Surveying respondents and analyzing the survey are significant, but perhaps the most important aspect is presenting the data in a concise and easily understandable way. Whether the results are being shown to a small private group or to a larger public audience, your survey can grab their attention because of its appearance and the data compiled.
Conduct the survey. Your survey should stay away from wording that encourages a certain answer, or what is sometimes called "push-polling." Allow for some flexibility on the part of your respondents, so that they feel comfortable with their answer.
Put together the results of your survey. Crunch the numbers so that the raw data is available in percentages.
Compile a pie chart in Microsoft Excel or Macintosh’s Numbers program. Pie charts are ideal for surveys since they visually convey the distribution of answers in a way that an audience can quickly grasp. They work well as visual companions to presentations or written content.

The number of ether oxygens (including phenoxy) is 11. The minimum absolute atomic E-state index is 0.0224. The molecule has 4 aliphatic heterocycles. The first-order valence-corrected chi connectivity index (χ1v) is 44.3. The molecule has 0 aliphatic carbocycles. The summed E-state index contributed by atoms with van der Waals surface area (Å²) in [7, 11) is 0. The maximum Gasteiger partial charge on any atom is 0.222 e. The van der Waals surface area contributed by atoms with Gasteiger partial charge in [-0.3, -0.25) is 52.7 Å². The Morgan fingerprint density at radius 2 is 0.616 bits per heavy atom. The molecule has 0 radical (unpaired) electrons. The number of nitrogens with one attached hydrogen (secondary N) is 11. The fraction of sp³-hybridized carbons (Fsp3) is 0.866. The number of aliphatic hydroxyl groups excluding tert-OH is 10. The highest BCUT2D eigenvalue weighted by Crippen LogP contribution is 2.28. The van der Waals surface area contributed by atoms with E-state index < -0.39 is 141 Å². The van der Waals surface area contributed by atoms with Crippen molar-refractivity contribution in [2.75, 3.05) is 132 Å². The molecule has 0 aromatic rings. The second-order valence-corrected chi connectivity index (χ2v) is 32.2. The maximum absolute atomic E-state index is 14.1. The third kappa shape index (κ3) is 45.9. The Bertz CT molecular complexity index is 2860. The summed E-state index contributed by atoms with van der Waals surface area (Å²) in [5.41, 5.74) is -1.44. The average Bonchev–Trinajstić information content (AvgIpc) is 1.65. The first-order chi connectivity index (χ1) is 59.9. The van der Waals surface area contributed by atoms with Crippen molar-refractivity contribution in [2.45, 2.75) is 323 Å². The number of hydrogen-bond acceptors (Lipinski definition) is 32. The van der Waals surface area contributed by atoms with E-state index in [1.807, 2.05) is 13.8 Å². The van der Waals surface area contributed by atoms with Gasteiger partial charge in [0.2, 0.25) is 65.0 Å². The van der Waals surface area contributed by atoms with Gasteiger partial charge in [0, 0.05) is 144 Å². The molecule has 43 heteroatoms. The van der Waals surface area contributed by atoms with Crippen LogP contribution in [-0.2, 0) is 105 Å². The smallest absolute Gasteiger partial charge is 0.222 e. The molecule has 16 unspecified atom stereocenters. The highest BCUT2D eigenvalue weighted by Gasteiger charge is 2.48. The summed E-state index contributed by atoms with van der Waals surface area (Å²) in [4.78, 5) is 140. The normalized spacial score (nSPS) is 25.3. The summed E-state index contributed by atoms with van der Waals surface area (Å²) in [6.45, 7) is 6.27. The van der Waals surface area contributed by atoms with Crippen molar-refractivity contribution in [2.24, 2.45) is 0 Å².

Convert the pie chart in Excel or Numbers to a PDF file. Send it to either media contacts, or add it to your presentation.
Add background to the survey. The background should include the goals of the survey, the significance of the results, and an interpretation of the results. You should succinctly explain the methodology of the survey and point out any other possible interpretations for the data.